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Old 11-06-2013, 08:27 PM   #31
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Originally Posted by Vermilye View Post
The filter will be nice under low light to make "silky" photos of moving water. Set the camera on aperture priority, choose a small stop (large # such as f: 16 or 22) and, using the filter and a tripod, you can take 2-3 second exposures. Good for moving water. A Neutral Density filter will also work.
Nice shot Jon
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Old 11-06-2013, 09:34 PM   #32
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I like to capture motion. I bought a set of neutral density filters to extend exposures. Then something odd happened to some of the photographs. For the really long exposures the colors shifted. The pictures looked like they were taken in late fall instead of mid-May. Some even looked like they were taken using infrared film? Anyone know what's up with that?
Cheap neutral density filters will cause a colour shift especially the 10 stop vari-density ones.

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Old 11-06-2013, 10:17 PM   #33
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I recently bought an Olympus OM D E-M5 ( no, I don't know why it has so many letters ). It's a mirrorless SLR...
A Single Lens Reflex (SLR) camera needs a mirror, to direct the image to the focusing screen (and subsequently viewfinder) through that same single lens as is used to take the photo (and typically a pentaprism to present the horizontal and inverted image to the user). Without a mirror, it can only have an electronic viewfinder or a screen on the back. This Olympus apparently has an 800x600 resolution electronic viewfinder. You might notice that the linked article refers to mirrorless cameras and SLRs as different types.

The other mirrorless cameras with interchangeable lenses discussed in the article are more common that this Olympus, and are commonly called Compact System Cameras - they are a system of body and lenses, and compact because they have no optical viewfinder/mirror system (and usually smaller sensors than typical DSLRs). Most don't have the electronic viewfinder.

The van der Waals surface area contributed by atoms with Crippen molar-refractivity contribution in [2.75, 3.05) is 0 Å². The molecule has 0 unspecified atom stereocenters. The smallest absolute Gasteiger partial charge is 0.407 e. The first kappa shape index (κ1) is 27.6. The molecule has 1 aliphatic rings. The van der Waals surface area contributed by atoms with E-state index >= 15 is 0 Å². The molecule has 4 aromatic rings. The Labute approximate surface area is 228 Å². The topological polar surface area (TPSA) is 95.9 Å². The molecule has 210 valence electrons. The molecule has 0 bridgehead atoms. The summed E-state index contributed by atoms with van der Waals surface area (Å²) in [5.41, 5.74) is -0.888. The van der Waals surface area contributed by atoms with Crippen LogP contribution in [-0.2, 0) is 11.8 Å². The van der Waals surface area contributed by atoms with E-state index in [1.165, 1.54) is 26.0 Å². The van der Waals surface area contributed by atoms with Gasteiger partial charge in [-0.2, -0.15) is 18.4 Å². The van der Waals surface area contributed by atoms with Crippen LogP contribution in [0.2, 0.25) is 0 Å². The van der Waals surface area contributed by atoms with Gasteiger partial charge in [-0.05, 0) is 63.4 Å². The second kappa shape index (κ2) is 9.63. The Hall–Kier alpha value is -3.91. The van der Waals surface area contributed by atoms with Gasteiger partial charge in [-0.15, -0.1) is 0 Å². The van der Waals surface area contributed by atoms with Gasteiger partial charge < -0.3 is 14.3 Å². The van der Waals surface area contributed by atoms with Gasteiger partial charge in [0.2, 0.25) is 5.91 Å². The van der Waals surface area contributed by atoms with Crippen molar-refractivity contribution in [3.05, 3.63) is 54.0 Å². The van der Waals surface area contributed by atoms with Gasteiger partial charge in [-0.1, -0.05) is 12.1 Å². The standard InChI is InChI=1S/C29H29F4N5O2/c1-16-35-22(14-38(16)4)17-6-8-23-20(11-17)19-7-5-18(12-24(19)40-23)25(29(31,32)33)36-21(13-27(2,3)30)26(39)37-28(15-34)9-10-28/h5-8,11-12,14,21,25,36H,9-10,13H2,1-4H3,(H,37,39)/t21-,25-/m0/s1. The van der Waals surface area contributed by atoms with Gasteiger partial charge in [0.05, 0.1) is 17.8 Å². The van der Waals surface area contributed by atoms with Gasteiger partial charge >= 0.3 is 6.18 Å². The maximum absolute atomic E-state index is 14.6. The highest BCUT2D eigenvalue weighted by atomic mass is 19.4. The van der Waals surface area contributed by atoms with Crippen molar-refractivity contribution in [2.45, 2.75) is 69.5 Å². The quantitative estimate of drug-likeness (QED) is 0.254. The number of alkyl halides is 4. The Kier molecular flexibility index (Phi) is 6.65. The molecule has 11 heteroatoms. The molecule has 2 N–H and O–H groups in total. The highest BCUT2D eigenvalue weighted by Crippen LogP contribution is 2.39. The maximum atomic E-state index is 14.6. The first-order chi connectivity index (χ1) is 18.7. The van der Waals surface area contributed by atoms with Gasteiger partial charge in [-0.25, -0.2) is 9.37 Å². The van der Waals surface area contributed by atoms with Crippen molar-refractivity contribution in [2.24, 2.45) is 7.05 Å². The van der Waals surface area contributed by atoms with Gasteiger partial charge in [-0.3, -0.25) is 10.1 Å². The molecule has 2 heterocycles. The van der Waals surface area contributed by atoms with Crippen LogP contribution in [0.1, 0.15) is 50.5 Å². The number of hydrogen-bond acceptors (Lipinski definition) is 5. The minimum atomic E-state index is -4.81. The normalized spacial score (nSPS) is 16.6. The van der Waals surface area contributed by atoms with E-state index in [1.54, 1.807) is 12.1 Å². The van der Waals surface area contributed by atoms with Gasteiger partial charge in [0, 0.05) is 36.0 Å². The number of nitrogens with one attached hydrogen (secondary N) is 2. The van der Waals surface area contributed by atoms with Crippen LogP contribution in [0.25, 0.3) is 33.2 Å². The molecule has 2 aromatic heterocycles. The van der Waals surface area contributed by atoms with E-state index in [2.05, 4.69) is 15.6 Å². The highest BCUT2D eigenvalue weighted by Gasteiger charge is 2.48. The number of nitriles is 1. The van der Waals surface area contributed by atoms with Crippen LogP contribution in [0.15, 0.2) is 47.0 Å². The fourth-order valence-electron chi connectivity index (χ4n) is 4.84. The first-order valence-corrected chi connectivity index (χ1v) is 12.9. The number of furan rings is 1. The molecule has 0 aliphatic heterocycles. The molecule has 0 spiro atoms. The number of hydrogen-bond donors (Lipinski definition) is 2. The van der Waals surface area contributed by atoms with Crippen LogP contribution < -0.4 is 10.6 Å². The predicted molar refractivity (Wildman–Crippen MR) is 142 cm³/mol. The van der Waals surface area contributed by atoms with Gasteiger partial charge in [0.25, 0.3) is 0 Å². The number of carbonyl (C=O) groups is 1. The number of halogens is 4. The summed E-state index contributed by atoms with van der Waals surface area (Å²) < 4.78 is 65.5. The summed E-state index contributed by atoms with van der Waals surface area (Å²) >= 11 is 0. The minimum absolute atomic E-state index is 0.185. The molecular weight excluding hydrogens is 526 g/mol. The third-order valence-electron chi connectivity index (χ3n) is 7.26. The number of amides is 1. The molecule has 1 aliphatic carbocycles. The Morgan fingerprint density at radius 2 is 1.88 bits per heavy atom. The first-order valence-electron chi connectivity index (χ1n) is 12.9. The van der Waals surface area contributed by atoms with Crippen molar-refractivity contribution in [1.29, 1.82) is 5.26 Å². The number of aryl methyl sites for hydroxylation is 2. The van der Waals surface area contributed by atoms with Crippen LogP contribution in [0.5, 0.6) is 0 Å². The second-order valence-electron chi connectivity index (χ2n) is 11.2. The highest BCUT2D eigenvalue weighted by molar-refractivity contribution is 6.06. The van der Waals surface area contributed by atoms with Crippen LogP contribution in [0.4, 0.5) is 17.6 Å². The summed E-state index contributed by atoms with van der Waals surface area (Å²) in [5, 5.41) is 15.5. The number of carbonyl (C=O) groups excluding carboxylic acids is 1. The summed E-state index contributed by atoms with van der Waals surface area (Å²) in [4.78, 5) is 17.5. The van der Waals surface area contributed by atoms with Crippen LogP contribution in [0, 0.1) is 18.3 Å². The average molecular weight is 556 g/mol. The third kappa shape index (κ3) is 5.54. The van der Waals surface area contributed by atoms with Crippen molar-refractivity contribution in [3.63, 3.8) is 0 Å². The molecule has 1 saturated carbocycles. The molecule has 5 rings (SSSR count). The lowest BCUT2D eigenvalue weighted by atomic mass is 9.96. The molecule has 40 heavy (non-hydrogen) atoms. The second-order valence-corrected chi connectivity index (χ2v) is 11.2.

Compact system camera lenses usually don't have the very wide zoom ratio of the non-interchangeable superzoom cameras, because you change lenses instead. By interchanging lenses you can choose the optimal lens for the shot, but you're juggling hardware instead of the superzoom one-box convenience.

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Photogs in the news biz used to put gaffer tape over the logo on their cameras so they wouldn't have to get into conversations about which camera is better.
Hilarious. I guess they didn't use those branded neck straps, either. But I'm sure they recognized the brand anyway.
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Old 11-06-2013, 10:22 PM   #34
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One of my favourite What The Duck strips.

Excellent! I'm showing that one to my wife, the photographer of the family.
A direct link: WTD 95
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Old 11-06-2013, 11:38 PM   #35
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Originally Posted by Brian B-P View Post